What Part of “In Common Use” Don’t You Understand?: How Courts Have Defied Heller in Arms-Ban Cases—Again – Mark W. Smith
What Part of “In Common Use” Don’t You Understand?: How Courts Have Defied Heller in Arms-Ban Cases—Again
Mark W. Smith[*]
In the year since New York State Rifle & Pistol Association v. Bruen was decided, a line of argument has developed in the lower courts that effectively seeks to relitigate and nullify District of Columbia v. Heller.
Heller established the constitutional test to determine what arms are protected by the Second Amendment. After examining the text of the Second Amendment, as illuminated by history, Heller determined that bearable arms that are “in common use” today are constitutionally protected and cannot be banned.
To circumvent Heller, government litigants, their amici, and some lower courts have seized upon a single sentence in Bruen that states that “[w]hile the historical analogies here and in Heller are relatively simple to draw, other cases implicating unprecedented societal concerns or dramatic technological changes may require a more nuanced approach.” Gun-control proponents claim that improvements in firearms technology, such as the development of semiautomatic weapons, are “dramatic technological changes” and that mass shootings are “unprecedented societal concerns” that did not exist at the Founding. According to some courts, these changes and concerns justify bans on so-called “assault weapons” and what are mislabeled “large capacity magazines.”
That contention is wrong because Heller’s “in common use” test governs in all arms-ban cases including “assault weapon” bans, “large capacity magazine” bans, and non-roster handgun bans. The language from Bruen regarding technological changes and societal concerns is not a legal test that governs decisions either in arms-ban cases or in non-arms-ban cases. It is part of a description of the methodology that Bruen lays out for lower courts in deciding “other cases” not governed by Heller’s “in common use” test or by Bruen’s actual decision regarding restrictive, discretionary licensing systems regulating the public carry of arms.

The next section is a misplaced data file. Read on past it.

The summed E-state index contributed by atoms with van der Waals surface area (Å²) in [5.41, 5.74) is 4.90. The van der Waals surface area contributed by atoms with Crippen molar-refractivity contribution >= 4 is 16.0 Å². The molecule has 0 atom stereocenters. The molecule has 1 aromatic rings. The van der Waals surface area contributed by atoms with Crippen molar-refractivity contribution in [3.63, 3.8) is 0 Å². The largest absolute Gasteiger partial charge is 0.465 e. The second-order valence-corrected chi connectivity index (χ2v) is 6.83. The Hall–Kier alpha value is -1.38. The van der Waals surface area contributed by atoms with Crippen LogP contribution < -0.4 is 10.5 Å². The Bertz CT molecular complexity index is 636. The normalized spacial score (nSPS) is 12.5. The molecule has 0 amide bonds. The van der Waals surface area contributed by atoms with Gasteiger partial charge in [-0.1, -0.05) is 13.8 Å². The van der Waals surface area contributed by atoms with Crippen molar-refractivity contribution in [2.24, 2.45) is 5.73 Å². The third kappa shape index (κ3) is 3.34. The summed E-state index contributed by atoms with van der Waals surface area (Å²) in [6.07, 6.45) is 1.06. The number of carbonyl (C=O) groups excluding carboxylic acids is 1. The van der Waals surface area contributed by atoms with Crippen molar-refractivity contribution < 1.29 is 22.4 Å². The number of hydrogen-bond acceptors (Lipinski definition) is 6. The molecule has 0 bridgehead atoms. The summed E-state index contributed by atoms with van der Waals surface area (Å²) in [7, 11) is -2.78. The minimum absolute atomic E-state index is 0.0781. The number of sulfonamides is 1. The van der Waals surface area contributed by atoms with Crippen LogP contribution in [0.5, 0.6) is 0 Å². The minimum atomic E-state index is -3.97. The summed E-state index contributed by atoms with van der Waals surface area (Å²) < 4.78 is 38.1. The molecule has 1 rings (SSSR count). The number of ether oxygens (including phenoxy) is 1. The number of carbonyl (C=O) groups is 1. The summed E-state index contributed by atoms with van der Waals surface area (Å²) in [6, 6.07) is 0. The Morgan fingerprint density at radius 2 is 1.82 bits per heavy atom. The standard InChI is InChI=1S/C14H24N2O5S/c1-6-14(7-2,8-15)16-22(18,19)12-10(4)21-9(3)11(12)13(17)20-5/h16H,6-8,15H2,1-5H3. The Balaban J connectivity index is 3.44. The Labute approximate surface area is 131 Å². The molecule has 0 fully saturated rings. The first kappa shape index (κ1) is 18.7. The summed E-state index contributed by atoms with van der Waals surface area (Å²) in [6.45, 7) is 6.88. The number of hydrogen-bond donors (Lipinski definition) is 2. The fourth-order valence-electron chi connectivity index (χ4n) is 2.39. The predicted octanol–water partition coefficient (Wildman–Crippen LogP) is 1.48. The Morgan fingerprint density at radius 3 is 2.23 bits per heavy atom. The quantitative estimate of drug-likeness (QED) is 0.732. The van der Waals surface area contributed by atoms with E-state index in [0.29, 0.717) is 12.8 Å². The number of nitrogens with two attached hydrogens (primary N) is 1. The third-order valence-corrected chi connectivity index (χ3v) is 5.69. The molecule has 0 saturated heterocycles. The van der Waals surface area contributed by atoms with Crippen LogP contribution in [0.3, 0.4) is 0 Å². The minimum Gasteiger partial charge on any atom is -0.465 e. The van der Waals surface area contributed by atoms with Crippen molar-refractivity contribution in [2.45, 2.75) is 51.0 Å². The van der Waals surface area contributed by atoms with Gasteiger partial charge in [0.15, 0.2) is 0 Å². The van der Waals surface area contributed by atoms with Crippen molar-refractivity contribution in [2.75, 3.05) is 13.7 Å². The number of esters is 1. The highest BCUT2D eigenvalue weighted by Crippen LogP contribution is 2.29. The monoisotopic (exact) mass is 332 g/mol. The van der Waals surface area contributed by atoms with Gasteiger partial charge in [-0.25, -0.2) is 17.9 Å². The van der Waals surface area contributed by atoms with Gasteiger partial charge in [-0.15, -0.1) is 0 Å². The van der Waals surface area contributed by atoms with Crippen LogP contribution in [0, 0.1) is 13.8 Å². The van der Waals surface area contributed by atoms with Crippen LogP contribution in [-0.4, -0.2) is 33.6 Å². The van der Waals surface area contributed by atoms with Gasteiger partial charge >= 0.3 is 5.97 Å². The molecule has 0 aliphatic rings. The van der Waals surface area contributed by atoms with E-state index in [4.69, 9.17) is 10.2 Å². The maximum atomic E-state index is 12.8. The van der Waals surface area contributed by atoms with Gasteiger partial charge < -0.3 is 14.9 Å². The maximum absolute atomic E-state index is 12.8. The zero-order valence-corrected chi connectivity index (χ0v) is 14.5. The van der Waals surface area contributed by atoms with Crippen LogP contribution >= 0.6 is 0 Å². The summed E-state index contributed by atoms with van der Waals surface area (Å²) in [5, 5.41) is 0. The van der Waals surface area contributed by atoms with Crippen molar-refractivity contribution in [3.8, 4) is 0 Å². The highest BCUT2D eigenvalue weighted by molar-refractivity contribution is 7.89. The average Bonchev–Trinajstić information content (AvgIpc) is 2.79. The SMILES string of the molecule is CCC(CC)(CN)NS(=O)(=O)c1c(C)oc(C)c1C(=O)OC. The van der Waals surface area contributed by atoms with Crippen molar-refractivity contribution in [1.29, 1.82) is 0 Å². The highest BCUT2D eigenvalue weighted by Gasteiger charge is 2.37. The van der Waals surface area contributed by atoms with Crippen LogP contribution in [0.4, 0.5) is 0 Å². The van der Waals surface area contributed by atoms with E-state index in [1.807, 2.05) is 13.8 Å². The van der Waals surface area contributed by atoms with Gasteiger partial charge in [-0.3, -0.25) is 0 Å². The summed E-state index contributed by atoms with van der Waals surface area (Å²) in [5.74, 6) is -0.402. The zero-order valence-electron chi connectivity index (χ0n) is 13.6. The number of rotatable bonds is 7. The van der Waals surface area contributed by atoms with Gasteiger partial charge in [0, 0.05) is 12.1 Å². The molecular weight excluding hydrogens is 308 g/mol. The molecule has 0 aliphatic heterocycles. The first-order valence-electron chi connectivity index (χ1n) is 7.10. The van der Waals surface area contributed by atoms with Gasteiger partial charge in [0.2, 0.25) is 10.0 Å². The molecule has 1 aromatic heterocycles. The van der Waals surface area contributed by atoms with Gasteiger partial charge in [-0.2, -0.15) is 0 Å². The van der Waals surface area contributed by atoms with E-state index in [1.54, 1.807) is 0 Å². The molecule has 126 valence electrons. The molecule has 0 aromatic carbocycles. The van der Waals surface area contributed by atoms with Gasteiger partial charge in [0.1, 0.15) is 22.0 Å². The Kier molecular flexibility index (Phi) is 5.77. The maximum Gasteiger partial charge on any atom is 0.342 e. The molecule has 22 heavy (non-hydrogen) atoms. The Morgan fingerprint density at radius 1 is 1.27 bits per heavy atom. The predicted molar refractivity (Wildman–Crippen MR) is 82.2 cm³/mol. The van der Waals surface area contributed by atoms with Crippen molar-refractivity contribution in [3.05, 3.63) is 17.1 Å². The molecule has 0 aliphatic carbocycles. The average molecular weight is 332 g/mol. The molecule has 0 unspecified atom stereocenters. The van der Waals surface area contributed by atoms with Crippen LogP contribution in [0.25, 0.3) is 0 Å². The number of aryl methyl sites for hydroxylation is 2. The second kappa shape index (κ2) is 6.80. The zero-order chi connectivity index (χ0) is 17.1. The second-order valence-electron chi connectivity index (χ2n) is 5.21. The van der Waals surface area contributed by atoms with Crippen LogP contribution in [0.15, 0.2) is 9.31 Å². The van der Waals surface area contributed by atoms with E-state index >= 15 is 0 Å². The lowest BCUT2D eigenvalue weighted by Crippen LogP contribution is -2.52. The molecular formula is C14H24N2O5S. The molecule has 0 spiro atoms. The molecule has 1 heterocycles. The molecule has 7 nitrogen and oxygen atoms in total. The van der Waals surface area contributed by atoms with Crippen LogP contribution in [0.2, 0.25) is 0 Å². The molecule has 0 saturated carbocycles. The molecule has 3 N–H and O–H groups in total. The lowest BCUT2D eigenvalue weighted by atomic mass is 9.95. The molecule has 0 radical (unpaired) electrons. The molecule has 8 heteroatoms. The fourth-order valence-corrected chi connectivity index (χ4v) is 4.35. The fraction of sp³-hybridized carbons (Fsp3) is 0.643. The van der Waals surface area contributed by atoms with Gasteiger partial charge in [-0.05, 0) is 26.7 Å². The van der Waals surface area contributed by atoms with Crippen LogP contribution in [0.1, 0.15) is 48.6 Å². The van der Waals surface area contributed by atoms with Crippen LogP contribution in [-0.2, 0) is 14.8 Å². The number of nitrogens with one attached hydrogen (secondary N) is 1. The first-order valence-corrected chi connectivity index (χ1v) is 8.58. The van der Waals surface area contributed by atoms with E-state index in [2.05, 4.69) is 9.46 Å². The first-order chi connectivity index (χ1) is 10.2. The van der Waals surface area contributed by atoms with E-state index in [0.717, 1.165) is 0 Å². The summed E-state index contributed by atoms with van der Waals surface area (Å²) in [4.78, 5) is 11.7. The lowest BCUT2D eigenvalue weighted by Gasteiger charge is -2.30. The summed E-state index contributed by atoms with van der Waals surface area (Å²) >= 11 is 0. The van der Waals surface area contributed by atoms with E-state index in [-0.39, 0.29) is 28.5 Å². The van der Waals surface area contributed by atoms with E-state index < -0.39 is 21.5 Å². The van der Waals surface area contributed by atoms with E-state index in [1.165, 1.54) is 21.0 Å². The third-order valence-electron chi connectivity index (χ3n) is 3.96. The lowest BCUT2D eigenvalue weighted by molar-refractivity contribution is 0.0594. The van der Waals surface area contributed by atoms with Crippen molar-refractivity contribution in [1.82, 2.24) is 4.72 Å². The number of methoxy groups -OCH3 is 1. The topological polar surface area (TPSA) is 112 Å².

Just as generations of Latin students learned that “All Gaul is divided into three parts,” all Second Amendment cases after Heller and Bruen are divided into two categories: 1) laws that ban the possession or sale of particular arms (or the components required for them to function), or 2) laws that otherwise regulate the sale or use of arms without banning particular weapons. Cases in the first category are directly controlled by Heller and its test for arms bans. Cases in the second category are not.
In arms-ban cases, Heller’s “in common use” constitutional test controls, and there is nothing for the lower courts to do except apply that test to the facts at issue. In other, non-ban cases, the methodology described in Bruen must be followed to arrive at a test that provides the rule for deciding that case and similar cases. It is only in the second, non-arms ban category of cases that “unprecedented societal concerns” and “dramatic technological changes” might have some application. But that language is not itself a test, and it is irrelevant in arms-ban cases.
The Heller test looks at what arms are “in common use” today, not in the past. If semiautomatic rifles and handguns that accept detachable magazines are in common use today, they are protected. Their ubiquity, and their being “in common use,” confirms their protected status under the Second Amendment.
Such arms cannot be banned simply because they employ technology that some legislators or judges think is too dangerous. When Heller was before the Court, the parties and their amici presented arguments concerning the alleged exceptional “dangerousness” of modern firearms (in that case, handguns). After considering these arguments, the Supreme Court adopted the “in common use” test without any exceptions for weapons that are allegedly too dangerous.
Likewise, parties also presented arguments concerning “unprecedented societal concerns” to the Heller Court. The Court adopted the “in common use” test without any limitation based on these allegedly unprecedented concerns.
Nevertheless, some post-Bruen courts have utterly disregarded the Supreme Court’s binding precedent in Heller governing what arms are protected. Having lifted language about “unprecedented societal concerns” and “dramatic technological changes” from Bruen’s description of the methodology for non-arms-ban cases, some courts, as discussed below, have refused to apply Heller’s binding test. Instead, these courts conduct their own historical analyses to determine what arms are protected and formulate new tests that are contrary to Heller. Under such tests, lower courts have held that arms that are “exceptionally dangerous” or “particularly dangerous”—such as “assault weapons”—may be banned, even though they are unquestionably “in common use.” In doing so, these courts have not only refused to apply binding Supreme Court precedent but have also resurrected the discredited “interest balancing tests” rejected in Heller and expressly abrogated in Bruen.